Maharashtra Bank and many more who were found involved in nexuswith fraudster (Big
Bank Scams: Frauds That ShookThe Indian Financial Sector, 2018). Financial institutions
use several fraud prevention and detection measures to combat this peril. One major
obstacle in addressing the menace of frauds in banking sector is detecting fraudulent
transactions instantaneously and reporting them to the concerned authorities as soon as
they occur. Reserve Bank of India in its annual reportrevealed that:
While the frauds framework focuses on prevention, early detection and prompt reporting, the
average lag in detection of frauds remains long. The average lag between the date of occurrence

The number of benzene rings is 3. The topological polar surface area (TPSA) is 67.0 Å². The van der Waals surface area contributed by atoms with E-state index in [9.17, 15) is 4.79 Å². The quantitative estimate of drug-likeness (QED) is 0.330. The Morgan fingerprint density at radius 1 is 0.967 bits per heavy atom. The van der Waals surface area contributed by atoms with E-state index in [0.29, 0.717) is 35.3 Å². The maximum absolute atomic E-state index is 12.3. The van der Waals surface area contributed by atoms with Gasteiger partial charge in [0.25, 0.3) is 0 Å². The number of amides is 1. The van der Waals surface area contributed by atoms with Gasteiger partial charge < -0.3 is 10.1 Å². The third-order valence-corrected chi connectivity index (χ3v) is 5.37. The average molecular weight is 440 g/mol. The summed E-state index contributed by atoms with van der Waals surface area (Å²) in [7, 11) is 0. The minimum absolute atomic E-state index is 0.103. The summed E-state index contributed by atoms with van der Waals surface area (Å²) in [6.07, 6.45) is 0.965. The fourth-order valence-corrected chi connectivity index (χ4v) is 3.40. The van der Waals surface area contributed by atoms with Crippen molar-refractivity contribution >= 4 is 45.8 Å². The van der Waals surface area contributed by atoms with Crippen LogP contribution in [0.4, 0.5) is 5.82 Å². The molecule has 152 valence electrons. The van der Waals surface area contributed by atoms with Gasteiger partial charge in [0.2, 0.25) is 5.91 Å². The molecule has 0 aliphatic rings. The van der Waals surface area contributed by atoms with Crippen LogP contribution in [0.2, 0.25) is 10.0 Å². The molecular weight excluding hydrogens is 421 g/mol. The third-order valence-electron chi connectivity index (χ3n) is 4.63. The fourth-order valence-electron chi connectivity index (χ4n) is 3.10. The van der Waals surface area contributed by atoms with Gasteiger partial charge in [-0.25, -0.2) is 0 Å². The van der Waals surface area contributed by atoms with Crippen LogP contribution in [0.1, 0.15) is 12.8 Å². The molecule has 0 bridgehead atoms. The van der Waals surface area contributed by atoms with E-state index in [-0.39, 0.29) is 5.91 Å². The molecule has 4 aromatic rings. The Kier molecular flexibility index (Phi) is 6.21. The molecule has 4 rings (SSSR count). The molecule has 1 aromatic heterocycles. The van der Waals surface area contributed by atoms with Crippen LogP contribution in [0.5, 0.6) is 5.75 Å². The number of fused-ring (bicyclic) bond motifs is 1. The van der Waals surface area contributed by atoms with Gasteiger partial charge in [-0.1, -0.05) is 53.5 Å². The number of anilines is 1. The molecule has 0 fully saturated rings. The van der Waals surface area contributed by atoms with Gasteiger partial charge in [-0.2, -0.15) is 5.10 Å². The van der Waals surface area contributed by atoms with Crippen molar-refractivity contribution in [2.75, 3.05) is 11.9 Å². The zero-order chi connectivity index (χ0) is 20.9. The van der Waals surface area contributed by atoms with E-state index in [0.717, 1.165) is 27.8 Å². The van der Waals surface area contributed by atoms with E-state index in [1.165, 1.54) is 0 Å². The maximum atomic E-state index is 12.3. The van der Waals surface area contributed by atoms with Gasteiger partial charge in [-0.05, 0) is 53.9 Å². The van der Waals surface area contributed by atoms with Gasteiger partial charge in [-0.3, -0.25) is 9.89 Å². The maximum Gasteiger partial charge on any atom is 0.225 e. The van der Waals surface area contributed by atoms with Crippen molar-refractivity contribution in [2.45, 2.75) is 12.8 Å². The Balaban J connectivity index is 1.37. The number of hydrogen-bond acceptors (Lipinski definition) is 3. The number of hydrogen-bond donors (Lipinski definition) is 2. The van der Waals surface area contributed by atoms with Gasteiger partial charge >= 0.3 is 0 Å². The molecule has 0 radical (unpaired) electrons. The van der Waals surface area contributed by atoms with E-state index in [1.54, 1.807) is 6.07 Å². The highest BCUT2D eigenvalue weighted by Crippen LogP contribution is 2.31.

of frauds and their detection by banks/FIs was 24 months during 201920. In large frauds of Rs
100 crore and more, however, the average lag was 63 months (Mondal, 2020).
It is evident that bankingindustry is based on trust and reputation. All stakeholders such as
depositors, lenders and investors expect accountability and transparency in banking
services so in order to sustain the stakeholderscondence in banking system, it is vital to
safeguard the image of banks from variousfraudulent practices. No matter how strong the
banks control mechanism may be, the fraudsters are so capriciousthat they nd some way
or the other to circumvent the internal control mechanism; therefore, more time and
adequate resources mustbe allocated by banks in effective fraud risk management practices
to reduce the vulnerabilityof frauds (Sy and Tinker, 2019;Alazzabi et al., 2020). Although it